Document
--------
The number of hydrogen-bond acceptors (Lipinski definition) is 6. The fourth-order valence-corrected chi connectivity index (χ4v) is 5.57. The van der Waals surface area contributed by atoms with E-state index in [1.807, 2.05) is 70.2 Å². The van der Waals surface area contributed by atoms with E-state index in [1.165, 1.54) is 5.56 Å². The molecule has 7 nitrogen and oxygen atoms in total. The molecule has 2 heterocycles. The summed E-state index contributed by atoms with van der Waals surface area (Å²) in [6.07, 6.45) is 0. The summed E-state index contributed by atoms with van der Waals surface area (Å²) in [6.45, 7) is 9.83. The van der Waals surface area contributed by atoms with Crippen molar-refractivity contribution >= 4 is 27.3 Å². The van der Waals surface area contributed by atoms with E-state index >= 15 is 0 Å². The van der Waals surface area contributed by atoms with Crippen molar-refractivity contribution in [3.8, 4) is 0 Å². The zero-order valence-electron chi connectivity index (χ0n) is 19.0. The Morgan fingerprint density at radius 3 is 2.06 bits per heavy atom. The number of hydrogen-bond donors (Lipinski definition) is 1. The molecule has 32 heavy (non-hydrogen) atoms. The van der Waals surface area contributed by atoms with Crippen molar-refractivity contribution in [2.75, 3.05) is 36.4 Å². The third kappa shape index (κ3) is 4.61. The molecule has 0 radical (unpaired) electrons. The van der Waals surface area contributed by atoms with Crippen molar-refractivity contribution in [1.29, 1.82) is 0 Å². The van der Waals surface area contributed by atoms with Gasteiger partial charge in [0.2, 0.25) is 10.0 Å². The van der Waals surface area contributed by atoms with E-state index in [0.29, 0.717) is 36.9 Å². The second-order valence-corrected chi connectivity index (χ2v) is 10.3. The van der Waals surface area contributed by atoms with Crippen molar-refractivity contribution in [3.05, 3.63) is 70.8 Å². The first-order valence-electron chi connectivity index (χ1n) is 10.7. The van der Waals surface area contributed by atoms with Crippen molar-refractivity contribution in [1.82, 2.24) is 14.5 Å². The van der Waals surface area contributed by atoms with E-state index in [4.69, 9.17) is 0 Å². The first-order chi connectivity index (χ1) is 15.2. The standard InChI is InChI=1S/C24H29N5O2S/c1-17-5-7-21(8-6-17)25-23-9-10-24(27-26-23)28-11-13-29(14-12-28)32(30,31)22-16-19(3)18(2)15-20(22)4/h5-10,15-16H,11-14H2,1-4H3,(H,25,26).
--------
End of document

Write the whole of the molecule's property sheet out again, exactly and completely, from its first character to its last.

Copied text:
The number of hydrogen-bond acceptors (Lipinski definition) is 6. The fourth-order valence-corrected chi connectivity index (χ4v) is 5.57. The van der Waals surface area contributed by atoms with E-state index in [1.807, 2.05) is 70.2 Å². The van der Waals surface area contributed by atoms with E-state index in [1.165, 1.54) is 5.56 Å². The molecule has 7 nitrogen and oxygen atoms in total. The molecule has 2 heterocycles. The summed E-state index contributed by atoms with van der Waals surface area (Å²) in [6.07, 6.45) is 0. The summed E-state index contributed by atoms with van der Waals surface area (Å²) in [6.45, 7) is 9.83. The van der Waals surface area contributed by atoms with Crippen molar-refractivity contribution >= 4 is 27.3 Å². The van der Waals surface area contributed by atoms with E-state index >= 15 is 0 Å². The van der Waals surface area contributed by atoms with Crippen molar-refractivity contribution in [3.8, 4) is 0 Å². The zero-order valence-electron chi connectivity index (χ0n) is 19.0. The Morgan fingerprint density at radius 3 is 2.06 bits per heavy atom. The number of hydrogen-bond donors (Lipinski definition) is 1. The molecule has 32 heavy (non-hydrogen) atoms. The van der Waals surface area contributed by atoms with Crippen molar-refractivity contribution in [2.75, 3.05) is 36.4 Å². The third kappa shape index (κ3) is 4.61. The molecule has 0 radical (unpaired) electrons. The van der Waals surface area contributed by atoms with Crippen molar-refractivity contribution in [1.29, 1.82) is 0 Å². The van der Waals surface area contributed by atoms with Gasteiger partial charge in [0.2, 0.25) is 10.0 Å². The van der Waals surface area contributed by atoms with E-state index in [0.29, 0.717) is 36.9 Å². The second-order valence-corrected chi connectivity index (χ2v) is 10.3. The van der Waals surface area contributed by atoms with Crippen molar-refractivity contribution in [3.05, 3.63) is 70.8 Å². The first-order valence-electron chi connectivity index (χ1n) is 10.7. The van der Waals surface area contributed by atoms with Crippen molar-refractivity contribution in [1.82, 2.24) is 14.5 Å². The van der Waals surface area contributed by atoms with E-state index in [4.69, 9.17) is 0 Å². The first-order chi connectivity index (χ1) is 15.2. The standard InChI is InChI=1S/C24H29N5O2S/c1-17-5-7-21(8-6-17)25-23-9-10-24(27-26-23)28-11-13-29(14-12-28)32(30,31)22-16-19(3)18(2)15-20(22)4/h5-10,15-16H,11-14H2,1-4H3,(H,25,26).